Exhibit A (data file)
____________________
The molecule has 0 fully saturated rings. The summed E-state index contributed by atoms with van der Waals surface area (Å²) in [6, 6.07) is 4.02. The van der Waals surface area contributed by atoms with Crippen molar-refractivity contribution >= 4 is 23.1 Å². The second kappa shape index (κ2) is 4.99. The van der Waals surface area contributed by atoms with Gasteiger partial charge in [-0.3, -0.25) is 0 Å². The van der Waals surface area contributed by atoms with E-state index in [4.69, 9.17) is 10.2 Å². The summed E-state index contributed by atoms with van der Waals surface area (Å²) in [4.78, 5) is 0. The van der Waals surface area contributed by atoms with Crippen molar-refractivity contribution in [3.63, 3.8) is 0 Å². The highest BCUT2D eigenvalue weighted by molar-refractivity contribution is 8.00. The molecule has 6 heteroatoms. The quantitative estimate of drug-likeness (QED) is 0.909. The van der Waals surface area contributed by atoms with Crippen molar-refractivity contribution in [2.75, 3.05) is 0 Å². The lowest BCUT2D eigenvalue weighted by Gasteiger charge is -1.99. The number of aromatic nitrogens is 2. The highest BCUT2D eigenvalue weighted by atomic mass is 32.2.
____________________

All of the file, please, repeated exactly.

The molecule has 0 fully saturated rings. The summed E-state index contributed by atoms with van der Waals surface area (Å²) in [6, 6.07) is 4.02. The van der Waals surface area contributed by atoms with Crippen molar-refractivity contribution >= 4 is 23.1 Å². The second kappa shape index (κ2) is 4.99. The van der Waals surface area contributed by atoms with Gasteiger partial charge in [-0.3, -0.25) is 0 Å². The van der Waals surface area contributed by atoms with E-state index in [4.69, 9.17) is 10.2 Å². The summed E-state index contributed by atoms with van der Waals surface area (Å²) in [4.78, 5) is 0. The van der Waals surface area contributed by atoms with Crippen molar-refractivity contribution in [3.63, 3.8) is 0 Å². The highest BCUT2D eigenvalue weighted by molar-refractivity contribution is 8.00. The molecule has 6 heteroatoms. The quantitative estimate of drug-likeness (QED) is 0.909. The van der Waals surface area contributed by atoms with Crippen molar-refractivity contribution in [2.75, 3.05) is 0 Å². The lowest BCUT2D eigenvalue weighted by Gasteiger charge is -1.99. The number of aromatic nitrogens is 2. The highest BCUT2D eigenvalue weighted by atomic mass is 32.2.